The process of trusting myself and reminding myself to go within for the answers and the peace that I seek allows me to feel relief from the grasping or desperation that feeds the myth that I am “not enough.” Lately, prayer and meditation have really helped center me in that knowing.
5. Complete this sentence: When other people don’t like me, I…
…curl up in a ball and get sad.
6. What are some areas in your life where you’ve compared yourself to other people, and what’s helped you let go of these comparisons?
I compare myself to others in the area of doing-what-you-love. Because writing, yoga, coaching, and entrepreneurship are so important to me, those are the areas where I am hard on myself or become jealous of others.
If someone is a nuclear physicist, I think, “Hey, more power to you.” It doesn’t trigger me because it is not in me by any means to by a nuclear physicist.
But if someone is a “better” yoga teacher, published author, or seemingly experiencing more success than I am in the zones that I am working on, then that actually highlights the places where my potential is unrealized and itching to be fulfilled.
I can become uncomfortable in those moments, but in the end, returning to the knowing that I am on the path, and then feeling grateful for these opportunities to see where I can still grow—and becoming inspired by those people who are already in the game—are ways I can shed the destructive comparisons and replace them with affirmations.
7. What’s one thing you would tell your younger self about looking to other people to complete you?
I would tell my younger self that it is important to neither be dependent nor independent, but to be interdependent.
It is vital to be and feel whole and complete for who you are and to love yourself, and it is also vital to feed that soulfulness through nourishing interactions with others and in a loving community.
Not looking to others to complete you doesn’t mean to become an island, it just means not feeling like you are missing something or that your worth is contingent on what others think about you.
8. Have you ever felt afraid to show people your “real” self? Why—and what’s helped you move beyond that?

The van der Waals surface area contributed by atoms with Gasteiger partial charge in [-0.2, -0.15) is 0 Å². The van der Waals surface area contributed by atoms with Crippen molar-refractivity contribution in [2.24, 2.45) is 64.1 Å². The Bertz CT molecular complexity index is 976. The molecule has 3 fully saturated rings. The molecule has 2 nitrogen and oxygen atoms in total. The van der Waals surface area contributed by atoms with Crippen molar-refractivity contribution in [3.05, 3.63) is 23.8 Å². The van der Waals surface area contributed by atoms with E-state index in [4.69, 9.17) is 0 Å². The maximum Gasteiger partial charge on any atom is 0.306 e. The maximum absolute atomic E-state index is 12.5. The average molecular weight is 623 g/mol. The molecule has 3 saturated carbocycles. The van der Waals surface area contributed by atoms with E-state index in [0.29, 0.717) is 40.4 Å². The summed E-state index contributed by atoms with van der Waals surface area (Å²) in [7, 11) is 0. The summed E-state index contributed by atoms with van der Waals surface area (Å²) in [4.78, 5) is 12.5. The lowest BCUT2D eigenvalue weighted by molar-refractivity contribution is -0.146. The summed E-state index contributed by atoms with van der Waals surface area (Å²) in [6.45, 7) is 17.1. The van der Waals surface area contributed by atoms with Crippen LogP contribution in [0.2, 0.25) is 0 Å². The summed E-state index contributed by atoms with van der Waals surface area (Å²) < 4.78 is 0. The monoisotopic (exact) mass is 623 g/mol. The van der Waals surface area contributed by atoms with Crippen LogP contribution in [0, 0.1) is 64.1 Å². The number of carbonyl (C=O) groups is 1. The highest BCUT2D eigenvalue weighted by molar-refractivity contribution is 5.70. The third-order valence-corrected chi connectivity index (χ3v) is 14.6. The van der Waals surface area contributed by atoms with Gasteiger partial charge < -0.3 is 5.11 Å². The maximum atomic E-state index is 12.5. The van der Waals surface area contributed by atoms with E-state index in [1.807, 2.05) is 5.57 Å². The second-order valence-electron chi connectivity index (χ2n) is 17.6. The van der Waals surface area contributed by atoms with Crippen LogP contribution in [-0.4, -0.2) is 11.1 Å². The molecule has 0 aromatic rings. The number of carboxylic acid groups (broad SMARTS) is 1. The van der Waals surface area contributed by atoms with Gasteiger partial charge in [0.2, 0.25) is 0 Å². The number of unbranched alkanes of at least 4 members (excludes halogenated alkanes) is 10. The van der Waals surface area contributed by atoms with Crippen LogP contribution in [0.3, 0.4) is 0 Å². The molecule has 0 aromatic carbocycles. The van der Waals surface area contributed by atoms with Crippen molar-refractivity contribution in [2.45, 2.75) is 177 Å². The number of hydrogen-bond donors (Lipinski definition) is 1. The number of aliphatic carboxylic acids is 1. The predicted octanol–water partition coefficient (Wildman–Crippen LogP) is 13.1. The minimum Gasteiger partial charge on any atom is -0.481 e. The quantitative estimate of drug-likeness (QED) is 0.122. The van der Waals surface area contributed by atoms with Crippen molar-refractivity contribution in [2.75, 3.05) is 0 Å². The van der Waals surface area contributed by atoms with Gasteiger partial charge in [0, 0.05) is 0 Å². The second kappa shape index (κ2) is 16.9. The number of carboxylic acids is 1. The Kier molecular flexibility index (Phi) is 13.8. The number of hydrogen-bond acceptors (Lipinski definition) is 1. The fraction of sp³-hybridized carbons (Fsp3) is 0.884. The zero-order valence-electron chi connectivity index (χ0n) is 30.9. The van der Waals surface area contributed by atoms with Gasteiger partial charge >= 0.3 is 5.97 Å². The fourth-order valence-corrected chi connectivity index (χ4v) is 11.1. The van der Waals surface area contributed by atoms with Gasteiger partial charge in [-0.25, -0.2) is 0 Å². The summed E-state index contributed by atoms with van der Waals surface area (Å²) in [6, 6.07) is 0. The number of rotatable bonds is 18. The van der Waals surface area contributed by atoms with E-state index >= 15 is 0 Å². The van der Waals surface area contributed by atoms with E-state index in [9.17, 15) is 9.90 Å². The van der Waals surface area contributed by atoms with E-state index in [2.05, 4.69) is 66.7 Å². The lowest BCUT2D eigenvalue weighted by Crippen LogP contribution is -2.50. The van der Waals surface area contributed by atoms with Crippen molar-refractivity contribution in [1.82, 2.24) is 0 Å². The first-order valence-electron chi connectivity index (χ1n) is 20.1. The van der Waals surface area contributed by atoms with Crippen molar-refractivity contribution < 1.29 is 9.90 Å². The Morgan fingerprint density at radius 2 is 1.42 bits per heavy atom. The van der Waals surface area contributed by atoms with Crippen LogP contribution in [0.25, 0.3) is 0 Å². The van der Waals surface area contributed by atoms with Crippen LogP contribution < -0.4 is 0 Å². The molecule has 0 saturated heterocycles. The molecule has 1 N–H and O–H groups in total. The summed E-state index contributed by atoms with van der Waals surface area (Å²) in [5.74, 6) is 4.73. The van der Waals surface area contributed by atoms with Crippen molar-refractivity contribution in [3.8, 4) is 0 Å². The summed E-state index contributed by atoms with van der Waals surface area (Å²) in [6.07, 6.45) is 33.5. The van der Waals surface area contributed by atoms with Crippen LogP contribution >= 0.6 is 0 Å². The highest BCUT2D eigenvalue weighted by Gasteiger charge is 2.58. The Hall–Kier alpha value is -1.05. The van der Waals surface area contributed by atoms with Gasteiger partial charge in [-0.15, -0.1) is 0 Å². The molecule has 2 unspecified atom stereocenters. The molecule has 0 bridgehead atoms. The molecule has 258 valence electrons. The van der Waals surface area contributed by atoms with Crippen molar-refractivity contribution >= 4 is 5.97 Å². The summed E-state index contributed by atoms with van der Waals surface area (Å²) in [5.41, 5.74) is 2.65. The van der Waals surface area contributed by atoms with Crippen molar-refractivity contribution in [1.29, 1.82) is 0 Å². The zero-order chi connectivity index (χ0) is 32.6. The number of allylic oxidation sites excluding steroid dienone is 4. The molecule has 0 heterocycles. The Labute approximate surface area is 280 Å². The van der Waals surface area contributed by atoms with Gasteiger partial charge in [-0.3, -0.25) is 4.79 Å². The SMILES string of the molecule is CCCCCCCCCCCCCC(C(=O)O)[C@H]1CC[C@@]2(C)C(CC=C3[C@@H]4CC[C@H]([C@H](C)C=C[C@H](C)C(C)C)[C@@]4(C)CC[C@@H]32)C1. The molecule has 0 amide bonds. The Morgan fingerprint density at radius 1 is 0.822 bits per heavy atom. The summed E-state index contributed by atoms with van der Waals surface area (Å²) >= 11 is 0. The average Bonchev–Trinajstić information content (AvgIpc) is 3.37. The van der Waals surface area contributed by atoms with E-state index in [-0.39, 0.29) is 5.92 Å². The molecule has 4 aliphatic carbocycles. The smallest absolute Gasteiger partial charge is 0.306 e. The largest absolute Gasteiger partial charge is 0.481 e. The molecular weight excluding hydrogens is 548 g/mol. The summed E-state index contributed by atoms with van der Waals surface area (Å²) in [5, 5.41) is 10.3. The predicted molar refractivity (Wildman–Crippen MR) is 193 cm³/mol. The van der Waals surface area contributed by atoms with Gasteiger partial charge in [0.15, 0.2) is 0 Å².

I have to admit that I am rarely afraid to show my true colors. I wear my heart on my sleeve, and my work is actually to contain myself a bit more and practice restraint since I’m so eager to be open and vulnerable; but then sometimes feel like I spilled the beans too much and then worry about how my sharing will come across.
Usually, it’s not as bad as I imagine, so it helps to remember that fear grows with the time and energy that you spend feeding it!
9. What are the top three things you personally need to do to take good of yourself, mentally and emotionally?
The top things I need to do to take good care of myself, both mentally and emotionally, are:
- Daily morning practice of meditation, yoga, journaling, and reading inspirational texts
- Breathwork and healthy habits regarding nutrition and exercise
- Practicing gratitude, especially blessing food before eating
- Being gentle with myself, treating myself as I would a good friend
10. What’s something you do regularly that makes you feel proud of the difference you’re making in the world?
When I engage in the pursuits I love most—working in yoga, life coaching, and writing—I become the highest version of myself and feel most generous, gracious, and giving.
Agapi Stassinopoulos says, “Be a go-giver, not a go-getter” and I think these words are beyond wise! When you do what you love and you aim to serve, and for your work to be a contribution to others and to the world, that alignment is true bliss!
*Note: I edited this post to remove info about the pre-order promotion, which ended on October 8, 2013. You can learn more about Tiny Buddha’s Guide to Loving Yourself here.